When I was a little older I thought my aunt was quite exotic, sort of a Mary Tyler Moore-type role model. She was the career woman of the family; she had a job down in Newark and was the supervisor of a lab at a company called Englehardt Industries, which processed and sold precious metals for industry. I thought it was quite impressive that she worked and had an important job like that. She went off on vacations with her girlfriends to the Virgin Islands and other far-off places; she took a tour of the Canadian Rockies by train; she went to Colorado and saw the Grand Canyon.
When I was in my early teens, she joined my parents and me on a trip to the British Isles and we had a grand time touring around together.
She's always been at every Mother's Day celebration because she deserves the same recognition as all the mothers out there. I always manage to find the appropriate card - "To an aunt who's like a mother to me" and we all celebrate together.
My mother and she are opposite sides of the same coin. My mother is the optimistic one who never worries; my aunt worries about everything. My mother is neat, my aunt more on the sloppy side. My mother sleeps till noon and is up till two a.m., my aunt is up at dawn and asleep before midnight. My mother is always late, my aunt is as punctual as Big Ben.
If you met them you'd practically think they were twins - two little ladies with similar features, one with wavy silver hair turning white, the other with darker, straighter hair, both with their glasses and smiling faces. But their personalities are opposites!
We always joke that I've inherited my aunt's worrying and sloppiness, and my mother's lateness and night-owl tendencies. I do think, though, that I have my mother's inherent optimism underneath my anxiety!
Since both DH's and my families were small, we always celebrated Mother's Day together. We'd have my mother and aunt, and DH's mom and dad over to our house and have one big get-together for Mother's Day.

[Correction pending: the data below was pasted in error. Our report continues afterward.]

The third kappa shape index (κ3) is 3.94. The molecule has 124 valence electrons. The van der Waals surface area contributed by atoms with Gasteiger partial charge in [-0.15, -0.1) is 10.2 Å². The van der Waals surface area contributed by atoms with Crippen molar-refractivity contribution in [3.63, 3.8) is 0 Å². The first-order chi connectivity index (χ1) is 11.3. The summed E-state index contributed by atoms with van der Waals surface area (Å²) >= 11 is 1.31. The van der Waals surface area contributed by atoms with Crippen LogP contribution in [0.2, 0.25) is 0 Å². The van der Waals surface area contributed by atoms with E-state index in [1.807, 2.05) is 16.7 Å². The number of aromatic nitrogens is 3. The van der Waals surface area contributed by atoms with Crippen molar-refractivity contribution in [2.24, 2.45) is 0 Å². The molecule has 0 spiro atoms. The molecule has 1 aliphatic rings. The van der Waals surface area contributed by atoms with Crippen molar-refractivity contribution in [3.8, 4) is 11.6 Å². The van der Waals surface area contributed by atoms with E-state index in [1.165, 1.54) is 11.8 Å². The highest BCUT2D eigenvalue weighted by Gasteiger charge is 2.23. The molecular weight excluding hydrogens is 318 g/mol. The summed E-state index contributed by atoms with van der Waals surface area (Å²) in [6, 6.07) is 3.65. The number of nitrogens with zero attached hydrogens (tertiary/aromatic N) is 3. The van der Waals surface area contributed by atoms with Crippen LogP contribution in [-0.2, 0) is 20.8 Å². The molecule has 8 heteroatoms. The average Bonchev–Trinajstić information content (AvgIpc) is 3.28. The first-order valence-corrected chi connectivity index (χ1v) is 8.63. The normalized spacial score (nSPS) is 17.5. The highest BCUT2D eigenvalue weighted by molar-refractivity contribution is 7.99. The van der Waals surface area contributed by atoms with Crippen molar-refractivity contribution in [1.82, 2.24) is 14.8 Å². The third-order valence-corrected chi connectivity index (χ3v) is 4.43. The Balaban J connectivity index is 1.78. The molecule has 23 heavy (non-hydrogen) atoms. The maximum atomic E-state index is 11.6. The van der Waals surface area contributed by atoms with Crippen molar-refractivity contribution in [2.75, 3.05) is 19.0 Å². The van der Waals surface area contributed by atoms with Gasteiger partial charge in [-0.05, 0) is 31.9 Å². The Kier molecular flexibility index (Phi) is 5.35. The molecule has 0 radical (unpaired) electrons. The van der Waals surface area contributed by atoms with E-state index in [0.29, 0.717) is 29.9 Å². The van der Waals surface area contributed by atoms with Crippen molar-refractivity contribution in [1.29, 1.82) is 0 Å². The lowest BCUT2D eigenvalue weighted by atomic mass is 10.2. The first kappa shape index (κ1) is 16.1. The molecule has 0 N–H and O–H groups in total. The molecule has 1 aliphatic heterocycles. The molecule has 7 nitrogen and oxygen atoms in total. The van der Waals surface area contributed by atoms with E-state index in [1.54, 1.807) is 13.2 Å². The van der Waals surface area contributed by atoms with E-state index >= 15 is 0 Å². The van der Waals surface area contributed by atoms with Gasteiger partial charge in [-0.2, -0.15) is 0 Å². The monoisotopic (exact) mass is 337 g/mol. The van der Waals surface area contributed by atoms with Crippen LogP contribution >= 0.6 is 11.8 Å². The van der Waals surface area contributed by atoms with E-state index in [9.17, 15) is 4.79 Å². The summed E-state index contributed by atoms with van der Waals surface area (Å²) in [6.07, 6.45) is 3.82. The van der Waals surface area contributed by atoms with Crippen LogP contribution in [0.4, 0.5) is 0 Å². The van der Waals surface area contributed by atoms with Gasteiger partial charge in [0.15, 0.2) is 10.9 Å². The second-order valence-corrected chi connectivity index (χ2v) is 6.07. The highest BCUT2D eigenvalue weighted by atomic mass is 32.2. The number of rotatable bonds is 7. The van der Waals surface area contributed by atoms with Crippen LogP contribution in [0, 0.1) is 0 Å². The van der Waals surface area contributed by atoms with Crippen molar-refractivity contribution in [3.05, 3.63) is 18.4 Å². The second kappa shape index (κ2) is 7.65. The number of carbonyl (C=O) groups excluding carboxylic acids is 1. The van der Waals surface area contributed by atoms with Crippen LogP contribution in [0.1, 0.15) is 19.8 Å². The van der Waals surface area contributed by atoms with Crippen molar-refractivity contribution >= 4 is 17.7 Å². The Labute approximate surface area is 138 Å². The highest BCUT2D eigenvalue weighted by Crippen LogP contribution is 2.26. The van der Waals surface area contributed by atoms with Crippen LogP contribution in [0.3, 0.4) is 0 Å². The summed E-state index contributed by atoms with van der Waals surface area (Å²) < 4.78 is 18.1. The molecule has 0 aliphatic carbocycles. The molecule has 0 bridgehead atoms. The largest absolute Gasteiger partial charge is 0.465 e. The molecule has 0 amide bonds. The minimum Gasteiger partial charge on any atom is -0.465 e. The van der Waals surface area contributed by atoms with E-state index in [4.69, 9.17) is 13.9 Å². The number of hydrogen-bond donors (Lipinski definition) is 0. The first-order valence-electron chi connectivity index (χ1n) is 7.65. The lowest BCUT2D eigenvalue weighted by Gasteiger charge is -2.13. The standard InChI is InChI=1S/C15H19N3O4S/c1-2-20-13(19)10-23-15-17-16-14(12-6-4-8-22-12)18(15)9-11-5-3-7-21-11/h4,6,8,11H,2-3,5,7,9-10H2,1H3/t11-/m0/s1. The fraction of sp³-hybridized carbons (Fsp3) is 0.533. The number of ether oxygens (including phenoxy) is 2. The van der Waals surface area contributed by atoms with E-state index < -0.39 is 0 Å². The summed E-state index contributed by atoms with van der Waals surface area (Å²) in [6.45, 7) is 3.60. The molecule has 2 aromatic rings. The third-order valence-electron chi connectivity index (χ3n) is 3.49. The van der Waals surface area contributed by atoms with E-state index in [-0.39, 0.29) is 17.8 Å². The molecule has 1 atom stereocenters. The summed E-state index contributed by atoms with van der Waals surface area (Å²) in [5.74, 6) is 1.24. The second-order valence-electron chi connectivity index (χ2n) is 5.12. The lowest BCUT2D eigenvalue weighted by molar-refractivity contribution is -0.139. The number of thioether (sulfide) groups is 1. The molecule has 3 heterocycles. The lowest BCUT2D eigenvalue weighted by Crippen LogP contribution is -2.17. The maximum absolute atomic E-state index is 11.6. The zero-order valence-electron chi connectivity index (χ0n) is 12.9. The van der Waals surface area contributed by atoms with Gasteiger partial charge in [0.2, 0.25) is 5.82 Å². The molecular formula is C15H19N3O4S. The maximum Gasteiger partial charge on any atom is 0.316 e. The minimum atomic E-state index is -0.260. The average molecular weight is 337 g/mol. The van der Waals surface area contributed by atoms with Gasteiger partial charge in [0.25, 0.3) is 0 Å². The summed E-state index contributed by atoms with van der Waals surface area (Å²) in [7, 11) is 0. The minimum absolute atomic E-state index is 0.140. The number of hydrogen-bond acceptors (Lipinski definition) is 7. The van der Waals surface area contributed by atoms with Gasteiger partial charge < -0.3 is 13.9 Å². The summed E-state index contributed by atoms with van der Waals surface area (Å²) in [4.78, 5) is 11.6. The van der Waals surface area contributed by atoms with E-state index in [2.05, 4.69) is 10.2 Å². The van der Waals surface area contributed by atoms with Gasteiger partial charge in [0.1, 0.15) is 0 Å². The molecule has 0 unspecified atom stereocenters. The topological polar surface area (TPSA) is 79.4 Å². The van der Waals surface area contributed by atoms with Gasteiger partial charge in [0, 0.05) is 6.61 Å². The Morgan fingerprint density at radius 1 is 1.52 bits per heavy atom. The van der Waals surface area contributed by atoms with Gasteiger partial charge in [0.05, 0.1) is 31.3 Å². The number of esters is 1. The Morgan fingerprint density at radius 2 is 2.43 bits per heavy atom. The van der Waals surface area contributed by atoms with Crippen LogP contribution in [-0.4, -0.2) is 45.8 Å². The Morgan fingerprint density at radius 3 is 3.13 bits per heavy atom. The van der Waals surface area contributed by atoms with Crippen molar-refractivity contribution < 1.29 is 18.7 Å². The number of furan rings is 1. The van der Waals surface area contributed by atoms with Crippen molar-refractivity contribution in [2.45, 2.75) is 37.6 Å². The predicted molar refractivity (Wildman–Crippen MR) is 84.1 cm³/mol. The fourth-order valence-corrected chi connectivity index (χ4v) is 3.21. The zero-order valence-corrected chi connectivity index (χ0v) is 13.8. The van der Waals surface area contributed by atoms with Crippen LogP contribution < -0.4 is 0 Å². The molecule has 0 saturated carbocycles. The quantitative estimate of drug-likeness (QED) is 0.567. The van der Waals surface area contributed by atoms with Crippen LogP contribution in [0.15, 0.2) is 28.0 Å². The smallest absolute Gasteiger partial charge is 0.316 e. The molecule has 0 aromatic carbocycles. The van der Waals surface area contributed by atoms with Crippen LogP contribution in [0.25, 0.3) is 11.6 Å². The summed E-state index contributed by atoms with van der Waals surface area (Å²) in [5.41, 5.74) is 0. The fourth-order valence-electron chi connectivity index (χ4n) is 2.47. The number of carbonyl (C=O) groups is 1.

This year we celebrated it separately for the first time.
My father-in-law brought my mother-in-law home to his house from the nursing home today for a Mother's Day brunch of waffles and ice cream. We met them there and helped Mom into the house in her wheelchair. It was her first time back at her home since she had gone into the nursing home in February. She seemed to be glad to be there and was talking a lot by the time she finished her waffles, not making a lot of sense most of the time, but I think we all understood what she meant.
After that DH and I came home and went over to my aunt's for Mother's Day dinner and had a nice evening with her and my mother.
So all in all, it was a good Mother's Day - with my three mothers.
Haiku for My Mom:
She was always there
Wielding the Mercurochrome
Whenever I scraped my knee
Then came the Band-Aid,
The kiss to "make it better,"
Off I ran again.
She made me my lunch
Peanut butter and jelly
And a glass of milk.
Oh, and carrot sticks.
Can't forget the carrot sticks.
And then a cookie.
I brought home a mouse
Please let me keep it Mommy!
It lived in a jar.
Then it got bigger.
It was time to set it free.
So we let it go.
She put up with me
When I found caterpillars
And kept them in jars.
They made their cocoons
And hibernated for weeks;
My mom loves nature
We used to go birdwatching
And hike in the woods.
She loves the Red Sox
She brought me up on baseball
It's still the best game!
When things got me down
I could always talk to Mom
She would lend an ear.
So here's to my mom
And my other two mothers
Happy Mother's Day!